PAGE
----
Visit https://www.kidsobstaclechallenge.com to see when the race is headed to your city! 

This is 40 - The Rugged Maniac Edition

Listen, it was on my bucket list (or my 40 List as I’ve been calling it).  It sounded like a really great idea when I signed up for it. I am so glad I did it, but listen.  Don’t do what I did, sign up for it and do it 2 weeks later with zero preparedness.

If you’re going to do it, plan better and here’s what you need to do:

1.       Cardio, cardio and maybe another day of cardio.  The race in KC was at Snow Creek (ya, know, snow creek where people ski and therefore there would be ski hills to climb).  I read that part, but didn’t really pay attention.  Not only was this race at Snow Creek, it started by climbing a ski hill.  Like, that was the start. Like, before all obstacles. Like, right out of the gate. Like, it almost fucking killed me! There were several hills through the whole damn race, so, do your cardio!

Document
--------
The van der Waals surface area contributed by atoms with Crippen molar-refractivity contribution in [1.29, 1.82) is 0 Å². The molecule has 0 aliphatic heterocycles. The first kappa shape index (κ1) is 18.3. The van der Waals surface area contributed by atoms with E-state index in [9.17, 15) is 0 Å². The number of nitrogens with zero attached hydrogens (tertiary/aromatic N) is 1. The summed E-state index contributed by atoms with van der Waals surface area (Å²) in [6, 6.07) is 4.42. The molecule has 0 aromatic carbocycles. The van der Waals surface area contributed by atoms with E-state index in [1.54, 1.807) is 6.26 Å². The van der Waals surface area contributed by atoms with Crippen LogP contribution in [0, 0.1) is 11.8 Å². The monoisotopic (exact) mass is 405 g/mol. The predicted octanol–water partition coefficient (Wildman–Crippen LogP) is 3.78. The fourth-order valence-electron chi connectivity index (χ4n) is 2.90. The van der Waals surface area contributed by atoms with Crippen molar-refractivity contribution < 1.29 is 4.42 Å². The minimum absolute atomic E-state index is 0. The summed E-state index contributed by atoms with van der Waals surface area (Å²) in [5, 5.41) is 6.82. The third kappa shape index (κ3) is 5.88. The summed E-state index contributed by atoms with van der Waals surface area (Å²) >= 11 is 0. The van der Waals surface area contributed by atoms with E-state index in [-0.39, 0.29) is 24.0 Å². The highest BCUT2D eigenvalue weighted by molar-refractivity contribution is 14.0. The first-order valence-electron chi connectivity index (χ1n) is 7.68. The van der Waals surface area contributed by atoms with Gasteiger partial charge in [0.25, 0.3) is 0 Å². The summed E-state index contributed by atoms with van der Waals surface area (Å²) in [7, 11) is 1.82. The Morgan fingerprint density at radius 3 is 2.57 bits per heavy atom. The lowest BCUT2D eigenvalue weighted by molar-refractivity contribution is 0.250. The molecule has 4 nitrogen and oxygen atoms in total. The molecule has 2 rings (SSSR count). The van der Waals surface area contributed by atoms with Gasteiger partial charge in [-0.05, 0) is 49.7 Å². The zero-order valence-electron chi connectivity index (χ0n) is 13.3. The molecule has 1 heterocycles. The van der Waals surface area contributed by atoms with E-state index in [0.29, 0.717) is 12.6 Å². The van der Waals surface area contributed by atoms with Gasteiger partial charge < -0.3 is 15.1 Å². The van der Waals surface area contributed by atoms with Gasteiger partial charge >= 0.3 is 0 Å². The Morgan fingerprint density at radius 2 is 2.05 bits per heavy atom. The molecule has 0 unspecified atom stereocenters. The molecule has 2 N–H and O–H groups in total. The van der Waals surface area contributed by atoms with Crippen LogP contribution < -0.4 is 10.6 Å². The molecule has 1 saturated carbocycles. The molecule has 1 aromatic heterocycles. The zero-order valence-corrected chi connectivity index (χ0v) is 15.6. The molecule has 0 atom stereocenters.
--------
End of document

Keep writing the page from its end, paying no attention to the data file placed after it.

2.       Buy some trail shoes.  In my head, I was never doing this again, so I thought I would be fine wearing my old shoes and donating them at the end of the race(which I did and they do wonderful, charitable things with them).  My old tennis shoes did not have nearly enough grip on them and the see-saw obstacle, I couldn’t even climb on without slipping and face planting. So, if you’re going to do it, hop over to Amazon and pick up a pair of trail running shoes, they’re like $20.

3.       Do it with a friend or maybe even a group.  Some of the obstacles you will likely need a boost, so having a strong friend is helpful. A group would be even better to help pull, push and encourage you too. 

4.       Sign up for an early time.  The earlier, the less tracked through the course is, the weather maybe a little cooler.  I went at noon – dumb, don’t do that. It was hot and there were some deeper holes from where other people had already run.  Not the end of the world, but ya, know just trying to make it easier (and I am being very loose with the word easy).